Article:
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Pergamos, or Pergama, was a Turkish Cypriot village located in the Larnaca district until 1960. Since the boundaries and districts changed in 1974, it is now situated in the northern part of the divide and located in the new Famagusta district.(of the Turkish Cypriots /of the north ) . It is located only four kilometers north of Pyla/Pile, almost entirely surrounded by the Sovereign British Areas (S.B.A). The meaning of the name is obscure. Some claim that the village was name after ancient Pergamon in Anatolia. Turkish Cypriots changed the name to Beyarmudu in 1958, literally meaning “lord’s pear.” 
Historical Population:

As can be seen from the chart above, in the Ottoman census of 1831, Muslims (Turkish Cypriots) constituted the only inhabitants of the village. It seems that Pergamos also became a temporary home for a group of Dukhobors (a Russian sect expelled by the Czar) in 1898-9, at which time the village had almost 100 local residents. Throughout the British period, the village was solely inhabited by Turkish Cypriots, apart from the above-mentioned Russian refugees and a small number of Greek Cypriots who appear in the records for short periods of time. The village’s population increased considerably, from 243 in 1921 to 826 in 1960.


From its original population no one was displaced; however, the village served as a reception centre for many displaced Turkish Cypriots in 1964. From 1964 to 1974, it was administratively part of the Turkish Cypriot enclave of Larnaca. The majority of displaced persons staying in Pergamos during this period came from villages such as Lefkara(362), Anafotida(349) and Salina/Tuzla. Political geographer Richard Patrick estimated the village’s population at 1,100 in 1971 (it was 826 in 1960). He also claimed that there were 153 displaced Turkish Cypriots living in Pergamos in that year.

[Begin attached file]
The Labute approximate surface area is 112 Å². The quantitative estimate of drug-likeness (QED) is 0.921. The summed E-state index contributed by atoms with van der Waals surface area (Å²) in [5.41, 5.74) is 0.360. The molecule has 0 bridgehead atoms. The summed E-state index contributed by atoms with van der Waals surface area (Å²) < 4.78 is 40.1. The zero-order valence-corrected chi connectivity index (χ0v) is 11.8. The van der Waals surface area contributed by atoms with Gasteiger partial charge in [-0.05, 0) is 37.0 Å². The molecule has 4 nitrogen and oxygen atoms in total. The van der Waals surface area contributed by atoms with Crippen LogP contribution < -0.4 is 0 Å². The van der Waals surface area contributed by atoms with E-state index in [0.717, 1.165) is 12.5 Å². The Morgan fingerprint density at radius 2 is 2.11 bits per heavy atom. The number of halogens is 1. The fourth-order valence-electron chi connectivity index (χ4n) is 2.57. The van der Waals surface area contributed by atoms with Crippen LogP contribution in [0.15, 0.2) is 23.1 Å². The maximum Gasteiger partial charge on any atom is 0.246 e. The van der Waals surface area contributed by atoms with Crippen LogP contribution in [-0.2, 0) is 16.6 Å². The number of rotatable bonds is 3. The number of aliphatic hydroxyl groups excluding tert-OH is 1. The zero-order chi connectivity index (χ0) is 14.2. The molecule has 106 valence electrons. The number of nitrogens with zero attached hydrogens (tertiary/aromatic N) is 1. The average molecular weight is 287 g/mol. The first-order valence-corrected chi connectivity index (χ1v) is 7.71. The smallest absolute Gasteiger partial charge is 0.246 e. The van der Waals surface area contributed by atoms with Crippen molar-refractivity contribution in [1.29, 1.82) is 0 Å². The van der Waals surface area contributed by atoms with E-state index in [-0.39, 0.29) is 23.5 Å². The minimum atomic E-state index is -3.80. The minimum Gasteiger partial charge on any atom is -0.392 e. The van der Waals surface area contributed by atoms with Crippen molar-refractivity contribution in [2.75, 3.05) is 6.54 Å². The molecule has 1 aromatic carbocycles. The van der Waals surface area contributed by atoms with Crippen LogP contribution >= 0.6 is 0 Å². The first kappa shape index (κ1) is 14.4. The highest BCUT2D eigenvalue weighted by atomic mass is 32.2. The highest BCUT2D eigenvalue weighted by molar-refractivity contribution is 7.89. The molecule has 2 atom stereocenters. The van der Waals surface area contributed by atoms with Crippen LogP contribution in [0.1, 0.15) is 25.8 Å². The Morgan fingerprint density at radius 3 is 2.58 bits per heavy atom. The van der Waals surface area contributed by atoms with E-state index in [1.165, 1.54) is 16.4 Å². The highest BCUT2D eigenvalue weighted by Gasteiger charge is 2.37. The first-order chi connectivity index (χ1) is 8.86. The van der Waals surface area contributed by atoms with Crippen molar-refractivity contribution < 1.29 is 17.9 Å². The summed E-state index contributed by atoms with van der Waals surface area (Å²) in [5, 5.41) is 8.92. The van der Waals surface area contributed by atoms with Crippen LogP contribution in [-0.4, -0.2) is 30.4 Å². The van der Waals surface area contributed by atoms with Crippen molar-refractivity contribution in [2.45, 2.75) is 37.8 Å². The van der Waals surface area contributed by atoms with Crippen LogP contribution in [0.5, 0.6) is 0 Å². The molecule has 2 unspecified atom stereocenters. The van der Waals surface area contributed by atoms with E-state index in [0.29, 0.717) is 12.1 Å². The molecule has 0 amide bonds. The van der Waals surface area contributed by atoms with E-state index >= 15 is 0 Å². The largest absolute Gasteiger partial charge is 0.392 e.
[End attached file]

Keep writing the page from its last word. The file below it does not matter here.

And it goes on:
Current Inhabitants:

Currently the village is mainly inhabited by its original villagers. There are also some Turkish Cypriots who were displaced and located to Pergamos during the 1960s who have remained since then in the village. A handful of Turkish families from Turkey also chose to move to the village after 1975 as part of the agricultural work force, and they gradually settled there. Recently some Turkish Cypriot returnees from England have also chosen to build homes and settle in Pergamos/Beyarmudu. The 2006 Turkish Cypriot census puts the population at 3,403, marking its transformation from village to small town. Due to the town’s proximity to the SBA, many people who reside in Pergamos/Beyarmudu work in the British bases. The proximity to the bases also had a positive impact on population growth, as Turkish Cypriots from other parts of the island moved to the town in order to benefit from job opportunities. Residents of Pergamos/Beyarmuda have also profited from the town’s proximity to the Pyla/Pile checkpoint, which was always partially open, and its limited opportunities for trade. The 2003 opening of the Green Line and placement of one of the crossing-points in the village has further contributed to the town’s economic and demographic improvement through increased trade across the divide.   

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